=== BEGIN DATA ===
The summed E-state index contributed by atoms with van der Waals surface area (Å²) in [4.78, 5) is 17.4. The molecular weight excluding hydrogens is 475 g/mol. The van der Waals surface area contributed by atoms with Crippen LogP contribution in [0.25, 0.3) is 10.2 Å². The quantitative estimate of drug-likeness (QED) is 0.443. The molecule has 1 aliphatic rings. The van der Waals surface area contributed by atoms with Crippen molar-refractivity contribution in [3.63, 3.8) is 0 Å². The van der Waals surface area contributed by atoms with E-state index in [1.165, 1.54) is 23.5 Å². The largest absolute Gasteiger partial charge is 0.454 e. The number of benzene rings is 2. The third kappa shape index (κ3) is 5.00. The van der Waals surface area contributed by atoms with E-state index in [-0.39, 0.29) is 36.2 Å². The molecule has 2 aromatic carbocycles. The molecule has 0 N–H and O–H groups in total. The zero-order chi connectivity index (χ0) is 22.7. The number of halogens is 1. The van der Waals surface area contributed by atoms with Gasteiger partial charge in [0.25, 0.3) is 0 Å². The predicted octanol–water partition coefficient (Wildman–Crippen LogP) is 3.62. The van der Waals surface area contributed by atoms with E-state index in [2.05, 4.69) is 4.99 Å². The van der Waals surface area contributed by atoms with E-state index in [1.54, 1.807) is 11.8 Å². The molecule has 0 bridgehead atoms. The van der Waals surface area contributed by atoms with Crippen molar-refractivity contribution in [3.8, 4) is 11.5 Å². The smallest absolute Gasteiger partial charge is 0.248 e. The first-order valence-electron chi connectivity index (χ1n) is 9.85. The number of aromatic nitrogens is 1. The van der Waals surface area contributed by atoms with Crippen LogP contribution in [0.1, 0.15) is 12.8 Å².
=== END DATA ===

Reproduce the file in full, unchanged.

The summed E-state index contributed by atoms with van der Waals surface area (Å²) in [4.78, 5) is 17.4. The molecular weight excluding hydrogens is 475 g/mol. The van der Waals surface area contributed by atoms with Crippen LogP contribution in [0.25, 0.3) is 10.2 Å². The quantitative estimate of drug-likeness (QED) is 0.443. The molecule has 1 aliphatic rings. The van der Waals surface area contributed by atoms with Crippen molar-refractivity contribution in [3.63, 3.8) is 0 Å². The van der Waals surface area contributed by atoms with E-state index in [1.165, 1.54) is 23.5 Å². The largest absolute Gasteiger partial charge is 0.454 e. The number of benzene rings is 2. The third kappa shape index (κ3) is 5.00. The van der Waals surface area contributed by atoms with E-state index in [-0.39, 0.29) is 36.2 Å². The molecule has 2 aromatic carbocycles. The molecule has 0 N–H and O–H groups in total. The zero-order chi connectivity index (χ0) is 22.7. The number of halogens is 1. The van der Waals surface area contributed by atoms with Gasteiger partial charge in [0.25, 0.3) is 0 Å². The predicted octanol–water partition coefficient (Wildman–Crippen LogP) is 3.62. The van der Waals surface area contributed by atoms with E-state index in [2.05, 4.69) is 4.99 Å². The van der Waals surface area contributed by atoms with E-state index in [1.54, 1.807) is 11.8 Å². The molecule has 0 bridgehead atoms. The van der Waals surface area contributed by atoms with Crippen molar-refractivity contribution in [3.8, 4) is 11.5 Å². The smallest absolute Gasteiger partial charge is 0.248 e. The first-order valence-electron chi connectivity index (χ1n) is 9.85. The number of aromatic nitrogens is 1. The van der Waals surface area contributed by atoms with Crippen LogP contribution in [0.1, 0.15) is 12.8 Å².